Noisy Jelly,
2012

28

C/ Organic User Interfaces

Getting out of the screen : Organic User Interfaces

29

As we have just seen, material physicality gives us a lot of assets
to display and interact with the digital contents. But does it not
limit the possibilities of the digital medium ? That is why the use
of tangible user interfaces seems relevant as long as its domain
application is not too complex. “Their main limit remains in their
incapacity to transform their tokens' shape. Users must use
predetermined fixed sets of tokens” argues Julie A. Jacko in The
Human-Computer Interaction Handbook.
A new problem arises: it is no longer a question of showing
whether tangibility can confer consistency, but of knowing to
what extent it can do so without becoming a simplification limited
in its possibilities. “Organic user interfaces” (O.U.Is) are in the
process of meeting this challenge.

29

30

'TRANSFORM' is the emblematic OUI project. It is composed
of three dynamic shape displays that move a thousand pins up
and down in realtime to transform the tabletop into a dynamic
tangible display. When someone is willing to put a physical object
on it, the latter transforms itself automatically to create an
appropriate receptacle. The interface listens, reacts, anticipates,
and moves in realtime. It seems to be living. The term “organic”
takes on its full meaning, referring to an animistic idea of objects.
This physical transformability can be seen as the materialization
of digital versatility. After seeking to transfer elements from the
physical world to the digital world, the organic interfaces show
that the opposite is possible. Features inherent in digital world
have been applied to the material itself. The organic interfaces
reconnect with the tangibility, without betraying the richness of
the digital.

Getting out of the screen : Organic User Interfaces

31

MIT MEDIA LAB,
TRANSFORM,
2014

32

33

Conclusion

designer

metaphor

sensibility

Tangible user interfaces

Organic user interfaces

materialization

34

Despite the relevance of the digital environment that justified
dematerialization, the traditional graphical interfaces seemed insufficient to give the digital contents consistency. Off-screen alternatives are in the process of meeting this challenge by tangifying
these digital contents. This essay will have shown that the initially
sought-after consistency gains in familiarity, confidence and naturalness in the interactions with the digital content. The latter is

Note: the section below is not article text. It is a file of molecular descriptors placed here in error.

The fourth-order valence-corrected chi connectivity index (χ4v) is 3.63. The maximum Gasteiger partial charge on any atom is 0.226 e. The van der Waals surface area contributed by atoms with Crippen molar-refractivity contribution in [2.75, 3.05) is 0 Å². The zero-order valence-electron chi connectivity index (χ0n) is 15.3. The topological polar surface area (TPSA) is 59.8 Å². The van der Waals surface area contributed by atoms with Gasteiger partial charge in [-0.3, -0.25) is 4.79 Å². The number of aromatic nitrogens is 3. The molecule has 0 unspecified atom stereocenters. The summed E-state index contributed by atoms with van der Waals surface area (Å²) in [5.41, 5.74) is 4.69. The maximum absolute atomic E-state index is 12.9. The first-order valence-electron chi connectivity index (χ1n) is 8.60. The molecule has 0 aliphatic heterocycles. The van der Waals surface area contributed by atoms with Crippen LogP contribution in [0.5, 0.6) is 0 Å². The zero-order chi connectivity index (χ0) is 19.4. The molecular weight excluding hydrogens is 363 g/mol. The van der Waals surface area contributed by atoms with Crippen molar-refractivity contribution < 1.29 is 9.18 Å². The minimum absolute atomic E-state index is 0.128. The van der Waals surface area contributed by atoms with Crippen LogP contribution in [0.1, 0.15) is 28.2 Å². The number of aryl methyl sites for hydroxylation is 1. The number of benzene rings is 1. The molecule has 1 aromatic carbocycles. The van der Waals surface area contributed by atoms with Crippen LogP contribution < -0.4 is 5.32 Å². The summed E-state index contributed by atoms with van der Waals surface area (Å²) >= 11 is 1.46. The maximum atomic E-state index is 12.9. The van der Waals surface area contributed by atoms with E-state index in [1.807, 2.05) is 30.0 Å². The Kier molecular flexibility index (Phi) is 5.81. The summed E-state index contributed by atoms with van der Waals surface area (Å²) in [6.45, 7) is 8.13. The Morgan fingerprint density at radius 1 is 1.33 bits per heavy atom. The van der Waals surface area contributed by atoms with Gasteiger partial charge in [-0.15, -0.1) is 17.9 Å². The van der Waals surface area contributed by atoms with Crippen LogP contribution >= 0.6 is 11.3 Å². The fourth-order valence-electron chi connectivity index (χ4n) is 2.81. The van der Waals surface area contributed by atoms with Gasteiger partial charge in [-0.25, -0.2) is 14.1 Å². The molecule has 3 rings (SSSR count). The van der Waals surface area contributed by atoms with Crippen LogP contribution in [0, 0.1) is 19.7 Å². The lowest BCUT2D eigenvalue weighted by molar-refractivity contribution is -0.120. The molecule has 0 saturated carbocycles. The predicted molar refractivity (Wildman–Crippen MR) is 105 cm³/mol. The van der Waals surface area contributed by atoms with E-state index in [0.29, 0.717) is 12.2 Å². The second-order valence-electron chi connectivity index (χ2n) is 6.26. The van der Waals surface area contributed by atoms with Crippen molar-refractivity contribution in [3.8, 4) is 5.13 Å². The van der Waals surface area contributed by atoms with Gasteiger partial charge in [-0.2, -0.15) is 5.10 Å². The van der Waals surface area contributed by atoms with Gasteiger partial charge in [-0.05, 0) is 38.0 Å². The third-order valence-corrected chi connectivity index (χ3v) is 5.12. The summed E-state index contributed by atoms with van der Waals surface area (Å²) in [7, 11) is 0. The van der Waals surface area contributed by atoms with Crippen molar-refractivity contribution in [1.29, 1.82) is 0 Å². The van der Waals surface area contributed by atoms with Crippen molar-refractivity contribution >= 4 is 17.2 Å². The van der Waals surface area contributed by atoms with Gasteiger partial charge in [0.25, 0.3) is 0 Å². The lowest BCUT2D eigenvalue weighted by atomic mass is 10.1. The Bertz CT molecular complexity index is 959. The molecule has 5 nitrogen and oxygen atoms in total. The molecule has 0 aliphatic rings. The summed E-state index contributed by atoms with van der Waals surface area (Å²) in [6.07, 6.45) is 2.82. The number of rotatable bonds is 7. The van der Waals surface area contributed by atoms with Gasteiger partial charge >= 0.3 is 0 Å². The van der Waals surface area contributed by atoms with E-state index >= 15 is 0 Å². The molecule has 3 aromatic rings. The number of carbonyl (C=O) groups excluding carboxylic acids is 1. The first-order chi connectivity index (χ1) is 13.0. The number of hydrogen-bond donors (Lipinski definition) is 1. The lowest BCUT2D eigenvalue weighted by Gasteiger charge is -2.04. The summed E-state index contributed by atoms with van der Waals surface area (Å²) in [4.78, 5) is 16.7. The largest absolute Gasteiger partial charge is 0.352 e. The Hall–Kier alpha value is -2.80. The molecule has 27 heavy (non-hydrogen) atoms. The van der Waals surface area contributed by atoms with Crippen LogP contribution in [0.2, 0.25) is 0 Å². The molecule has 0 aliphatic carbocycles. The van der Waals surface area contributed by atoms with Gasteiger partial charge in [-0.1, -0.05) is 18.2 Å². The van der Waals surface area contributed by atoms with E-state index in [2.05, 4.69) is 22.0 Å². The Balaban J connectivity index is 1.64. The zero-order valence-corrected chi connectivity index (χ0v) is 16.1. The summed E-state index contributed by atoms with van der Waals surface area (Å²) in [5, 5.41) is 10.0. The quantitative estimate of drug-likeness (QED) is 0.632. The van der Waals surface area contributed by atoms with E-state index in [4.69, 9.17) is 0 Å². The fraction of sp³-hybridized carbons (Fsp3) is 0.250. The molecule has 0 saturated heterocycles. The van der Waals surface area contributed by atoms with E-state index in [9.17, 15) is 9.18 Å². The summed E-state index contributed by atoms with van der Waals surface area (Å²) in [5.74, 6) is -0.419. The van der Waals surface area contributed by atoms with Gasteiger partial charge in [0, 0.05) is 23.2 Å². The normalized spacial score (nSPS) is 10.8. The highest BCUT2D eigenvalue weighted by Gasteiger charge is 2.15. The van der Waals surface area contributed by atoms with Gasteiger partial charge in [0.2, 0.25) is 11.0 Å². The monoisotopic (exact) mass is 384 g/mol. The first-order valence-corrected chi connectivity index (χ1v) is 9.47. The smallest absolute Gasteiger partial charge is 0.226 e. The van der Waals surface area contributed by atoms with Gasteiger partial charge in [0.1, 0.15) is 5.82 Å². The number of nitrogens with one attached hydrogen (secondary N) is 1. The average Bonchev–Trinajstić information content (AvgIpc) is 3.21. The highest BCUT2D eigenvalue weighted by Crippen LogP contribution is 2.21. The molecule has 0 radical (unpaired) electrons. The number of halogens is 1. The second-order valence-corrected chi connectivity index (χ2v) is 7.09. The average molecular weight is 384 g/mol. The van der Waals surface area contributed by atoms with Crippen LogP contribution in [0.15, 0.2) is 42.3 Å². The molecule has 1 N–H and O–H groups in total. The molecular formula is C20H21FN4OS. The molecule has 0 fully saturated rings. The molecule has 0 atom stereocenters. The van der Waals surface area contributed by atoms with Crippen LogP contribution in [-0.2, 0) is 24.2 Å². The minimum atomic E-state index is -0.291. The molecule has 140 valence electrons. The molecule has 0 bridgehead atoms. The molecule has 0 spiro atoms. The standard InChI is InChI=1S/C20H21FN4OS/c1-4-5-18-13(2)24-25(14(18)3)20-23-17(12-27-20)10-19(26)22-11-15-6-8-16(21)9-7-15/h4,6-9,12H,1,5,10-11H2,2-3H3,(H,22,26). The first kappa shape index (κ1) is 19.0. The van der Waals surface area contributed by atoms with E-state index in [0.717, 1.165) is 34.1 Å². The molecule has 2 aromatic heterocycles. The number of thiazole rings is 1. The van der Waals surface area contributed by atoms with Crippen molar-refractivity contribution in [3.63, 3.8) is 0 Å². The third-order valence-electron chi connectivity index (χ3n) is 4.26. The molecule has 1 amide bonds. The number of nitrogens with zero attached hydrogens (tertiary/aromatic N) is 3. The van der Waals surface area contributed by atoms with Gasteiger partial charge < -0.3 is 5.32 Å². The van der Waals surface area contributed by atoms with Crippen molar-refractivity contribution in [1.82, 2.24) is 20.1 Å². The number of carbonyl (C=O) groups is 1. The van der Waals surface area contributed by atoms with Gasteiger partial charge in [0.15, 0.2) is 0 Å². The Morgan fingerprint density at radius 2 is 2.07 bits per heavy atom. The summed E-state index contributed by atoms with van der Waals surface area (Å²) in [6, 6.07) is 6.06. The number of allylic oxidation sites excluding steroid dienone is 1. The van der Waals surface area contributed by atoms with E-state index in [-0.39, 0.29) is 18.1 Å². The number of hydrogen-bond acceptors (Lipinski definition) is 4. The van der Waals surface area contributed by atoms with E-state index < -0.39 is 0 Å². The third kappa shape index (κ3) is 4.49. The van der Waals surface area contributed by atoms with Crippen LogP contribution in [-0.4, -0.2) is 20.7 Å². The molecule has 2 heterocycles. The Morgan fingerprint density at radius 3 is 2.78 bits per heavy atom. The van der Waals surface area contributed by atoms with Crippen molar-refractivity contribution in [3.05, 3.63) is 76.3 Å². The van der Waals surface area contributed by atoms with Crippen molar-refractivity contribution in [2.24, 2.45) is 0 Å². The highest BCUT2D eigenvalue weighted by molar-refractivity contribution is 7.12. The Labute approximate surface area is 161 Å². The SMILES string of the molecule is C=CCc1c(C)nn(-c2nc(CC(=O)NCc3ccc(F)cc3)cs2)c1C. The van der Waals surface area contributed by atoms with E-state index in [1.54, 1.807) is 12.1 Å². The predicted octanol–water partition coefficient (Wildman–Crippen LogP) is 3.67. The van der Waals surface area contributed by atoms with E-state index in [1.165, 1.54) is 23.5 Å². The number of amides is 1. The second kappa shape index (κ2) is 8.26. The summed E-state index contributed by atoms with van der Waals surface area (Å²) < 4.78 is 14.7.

made visible, present, concrete and consistent by being embodied
in a tangible support. The boundary between the tangible world
and the digital world disappears, giving rise to tangible interfaces.
Designers who slowly take over this new field, can take advantage
of their knowledge and tools which have been until now rather
limited to the tangible world. They have an important role in
exploiting the richness of this materiality.


My project is based on the tensions brought about by
the tangibility of digital content; between the benefits of this
consistency and the constraints of the physical world. I want to
explore the limits of tangible interfaces. To what extent can they
provide consistency and ease of use without limiting the functionalities offered by graphical interfaces? Rather than replacing
the screens, can the tangible interface be grafted onto them? I
am currently creating a physical tool to interact with 3D objects
displayed on a screen.

Conclusion

35

Marble answering machine
Xerox Star

1980

1990
AIS, Ubiquitous Computing
TUI, Tangible User Interfaces

37

Timeline of references

Timeline of references

Little Umbrella
Flock
Flat design
Open Controllers
Transform
SAM Mailbox
Noisy Jelly

2010
OUI, Organic User Interfaces

2020

38

BOSQUÉ Camille et KUSNIERZ Mathias,
Interfaces buissonières,
Strabic,
2011
DUBEY Gérard,
Toucher le virtuel : une nouvelle anthropologie,
SociologieS,
2013
H. Ishii, D. Lakatos, L. Bonanni, J. Labrune
Radical Atoms: Beyond Tangible Bits,
Toward Transformable Materials
Tangible bits : Towards Seamless Interfaces between People, Bits and
Atoms,
ACM New York,
2012
HORNECKER Eva et SHAER Orit,
Tangible User Interfaces : Past, Present, and Future Directions,
Now publishers inc.,
2010
NORMAN Donald,
The design of everyday things,
Basic Books,
1988
STAGE Susanne,
From Analog to digital, Human needs and behaviors define products,
The digital turn : design in the era of interactive technologies,
Park Books,
2012

39

Bibliography

Bibliography

40

41

Acknowledgments

Acknowledgments

Thank you Annick Lety for this enriching year and its atmosphere
of cheerfulness.